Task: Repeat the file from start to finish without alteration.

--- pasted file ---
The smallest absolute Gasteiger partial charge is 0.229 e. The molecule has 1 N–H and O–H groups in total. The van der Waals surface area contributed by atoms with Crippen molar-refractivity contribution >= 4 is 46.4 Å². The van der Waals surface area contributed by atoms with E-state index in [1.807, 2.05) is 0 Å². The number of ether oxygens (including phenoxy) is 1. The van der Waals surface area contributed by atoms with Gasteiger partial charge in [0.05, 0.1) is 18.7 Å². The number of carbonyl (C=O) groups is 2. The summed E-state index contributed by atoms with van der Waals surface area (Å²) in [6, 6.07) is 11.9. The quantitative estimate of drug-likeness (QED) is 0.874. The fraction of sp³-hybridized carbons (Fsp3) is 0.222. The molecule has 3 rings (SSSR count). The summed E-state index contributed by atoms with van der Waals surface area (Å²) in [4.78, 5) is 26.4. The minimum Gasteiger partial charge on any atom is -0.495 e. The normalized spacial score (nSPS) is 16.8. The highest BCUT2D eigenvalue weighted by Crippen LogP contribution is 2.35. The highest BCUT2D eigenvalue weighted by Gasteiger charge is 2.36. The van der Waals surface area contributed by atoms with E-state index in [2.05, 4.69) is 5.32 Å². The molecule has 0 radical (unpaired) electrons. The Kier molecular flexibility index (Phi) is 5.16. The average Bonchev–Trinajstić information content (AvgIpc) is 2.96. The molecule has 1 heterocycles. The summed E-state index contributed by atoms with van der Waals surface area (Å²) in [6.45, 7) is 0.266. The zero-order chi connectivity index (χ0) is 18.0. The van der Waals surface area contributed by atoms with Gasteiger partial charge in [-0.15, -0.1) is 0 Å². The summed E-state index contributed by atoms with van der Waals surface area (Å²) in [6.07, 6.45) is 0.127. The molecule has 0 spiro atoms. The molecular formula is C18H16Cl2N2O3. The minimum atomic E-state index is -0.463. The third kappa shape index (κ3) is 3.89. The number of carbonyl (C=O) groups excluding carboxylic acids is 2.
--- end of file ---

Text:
The smallest absolute Gasteiger partial charge is 0.229 e. The molecule has 1 N–H and O–H groups in total. The van der Waals surface area contributed by atoms with Crippen molar-refractivity contribution >= 4 is 46.4 Å². The van der Waals surface area contributed by atoms with E-state index in [1.807, 2.05) is 0 Å². The number of ether oxygens (including phenoxy) is 1. The van der Waals surface area contributed by atoms with Gasteiger partial charge in [0.05, 0.1) is 18.7 Å². The number of carbonyl (C=O) groups is 2. The summed E-state index contributed by atoms with van der Waals surface area (Å²) in [6, 6.07) is 11.9. The quantitative estimate of drug-likeness (QED) is 0.874. The fraction of sp³-hybridized carbons (Fsp3) is 0.222. The molecule has 3 rings (SSSR count). The summed E-state index contributed by atoms with van der Waals surface area (Å²) in [4.78, 5) is 26.4. The minimum Gasteiger partial charge on any atom is -0.495 e. The normalized spacial score (nSPS) is 16.8. The highest BCUT2D eigenvalue weighted by Crippen LogP contribution is 2.35. The highest BCUT2D eigenvalue weighted by Gasteiger charge is 2.36. The van der Waals surface area contributed by atoms with E-state index in [2.05, 4.69) is 5.32 Å². The molecule has 0 radical (unpaired) electrons. The Kier molecular flexibility index (Phi) is 5.16. The average Bonchev–Trinajstić information content (AvgIpc) is 2.96. The molecule has 1 heterocycles. The summed E-state index contributed by atoms with van der Waals surface area (Å²) in [6.45, 7) is 0.266. The zero-order chi connectivity index (χ0) is 18.0. The van der Waals surface area contributed by atoms with Gasteiger partial charge in [-0.15, -0.1) is 0 Å². The summed E-state index contributed by atoms with van der Waals surface area (Å²) in [6.07, 6.45) is 0.127. The molecule has 0 spiro atoms. The molecular formula is C18H16Cl2N2O3. The minimum atomic E-state index is -0.463. The third kappa shape index (κ3) is 3.89. The number of carbonyl (C=O) groups excluding carboxylic acids is 2.